ONLY FOOLS AND DEAD MEN DON'T CHANGE THEIR MINDS
You want to know more about the city that birthed you.
And so, you carry the bolt cutters under your coat,
and struggle with the lock. You consider it,
the guts of your favorite building, abandoned
since 1991. Because this is the year of your birth,
it’s hard to imagine it wasn’t your fault.
Sometimes, you think about this, the events that occurred
on the day you were born. You feel validated by them,
as though the patent of a drinking straw or a digital clock
in some way justifies how you might think of yourself.
And suddenly you are reminded of your 14th birthday.
Your mother gave you make-up and you couldn’t understand
why she wanted your face to look different
from what it was, even though you had asked for it.
You, who have found bolt cutters, unthread
a broken chain from the door handles.
You stand in the center, under the great glass dome,
look up through the ceiling and see the Parisian Arcades
revised in this disaster of a city. How not to think
of depression, the stone slipping from your hand
and shattering the thin, worn glass, falling now,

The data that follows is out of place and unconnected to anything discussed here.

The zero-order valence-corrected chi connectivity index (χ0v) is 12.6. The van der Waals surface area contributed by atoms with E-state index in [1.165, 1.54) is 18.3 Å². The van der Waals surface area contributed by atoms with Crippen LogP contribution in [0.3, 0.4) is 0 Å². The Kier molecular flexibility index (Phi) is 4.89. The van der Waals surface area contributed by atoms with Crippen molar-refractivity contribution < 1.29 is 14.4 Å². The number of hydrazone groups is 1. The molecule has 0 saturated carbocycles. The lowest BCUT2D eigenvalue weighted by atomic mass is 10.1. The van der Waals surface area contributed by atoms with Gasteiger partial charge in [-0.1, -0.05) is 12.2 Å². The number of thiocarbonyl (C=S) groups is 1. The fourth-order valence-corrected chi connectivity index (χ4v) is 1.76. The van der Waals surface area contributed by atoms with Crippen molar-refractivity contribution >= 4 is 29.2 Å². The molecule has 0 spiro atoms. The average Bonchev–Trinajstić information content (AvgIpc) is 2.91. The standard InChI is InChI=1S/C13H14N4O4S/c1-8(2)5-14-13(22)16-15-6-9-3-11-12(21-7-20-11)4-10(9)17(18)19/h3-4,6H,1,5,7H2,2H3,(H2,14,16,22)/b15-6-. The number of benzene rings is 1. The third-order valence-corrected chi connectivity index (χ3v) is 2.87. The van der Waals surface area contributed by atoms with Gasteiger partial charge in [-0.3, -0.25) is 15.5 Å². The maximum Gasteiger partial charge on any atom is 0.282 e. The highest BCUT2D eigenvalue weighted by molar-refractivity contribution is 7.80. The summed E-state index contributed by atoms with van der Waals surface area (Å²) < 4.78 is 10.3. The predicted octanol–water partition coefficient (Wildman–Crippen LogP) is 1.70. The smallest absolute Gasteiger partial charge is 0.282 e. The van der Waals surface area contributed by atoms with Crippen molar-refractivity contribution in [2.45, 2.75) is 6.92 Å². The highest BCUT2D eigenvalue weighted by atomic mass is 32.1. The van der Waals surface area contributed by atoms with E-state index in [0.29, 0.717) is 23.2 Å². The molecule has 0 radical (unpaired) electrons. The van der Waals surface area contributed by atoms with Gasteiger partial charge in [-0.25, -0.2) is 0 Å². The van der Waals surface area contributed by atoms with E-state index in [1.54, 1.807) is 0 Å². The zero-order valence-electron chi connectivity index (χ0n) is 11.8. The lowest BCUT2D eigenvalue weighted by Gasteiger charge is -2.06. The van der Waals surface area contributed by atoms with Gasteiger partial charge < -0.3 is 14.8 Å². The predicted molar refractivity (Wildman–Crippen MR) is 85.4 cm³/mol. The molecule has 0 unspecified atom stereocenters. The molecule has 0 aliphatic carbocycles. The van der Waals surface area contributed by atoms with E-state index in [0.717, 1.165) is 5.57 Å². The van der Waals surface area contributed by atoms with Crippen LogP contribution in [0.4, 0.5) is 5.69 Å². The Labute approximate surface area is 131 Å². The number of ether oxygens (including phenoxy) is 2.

around your head like snow. It’s winter again
and you find it difficult to keep your head safe,
keep your wits about you. As a child, you wanted
to be as gorgeous as a statue, frozen in the moment
of your greatest beauty, gorgoned. Sometimes, you’ve noticed
a statue can look alive. It can look right at you in a museum
or on a marble column in the middle of the road.
You’ve seen a dead body once, and you must admit,
it was like looking at a statue maybe. More alive than dead.
A statue can look right at you and force you to consider
whether or not you are the body that breathes. Here, beneath
the glass arches of the Dayton Arcade, you may as well
be made of stone. The frozen sky breaks through
the glass and floods the grand hall, a shower
of sparkling. Your body, not a statue of a girl
but flesh and blood. Hold your hands out
to the flood. You, who cast stones.
You who hurled the stone, and now what?
Was it for the want of blood beading
from the glittering shards of the Arcade?
You, a love affair with the ruined. You, who wanted
this kind of reveal: your skin and your city, a likeness.
Tara Westmor is an anthropologist poet, raised in Dayton, Ohio. She received her MFA in poetry from New Mexico State University. She has been published in Gravel Magazine, Driftwood Press, and The Sink Review. Tara is currently working on the curation of an anthology called Anthro/Poetics.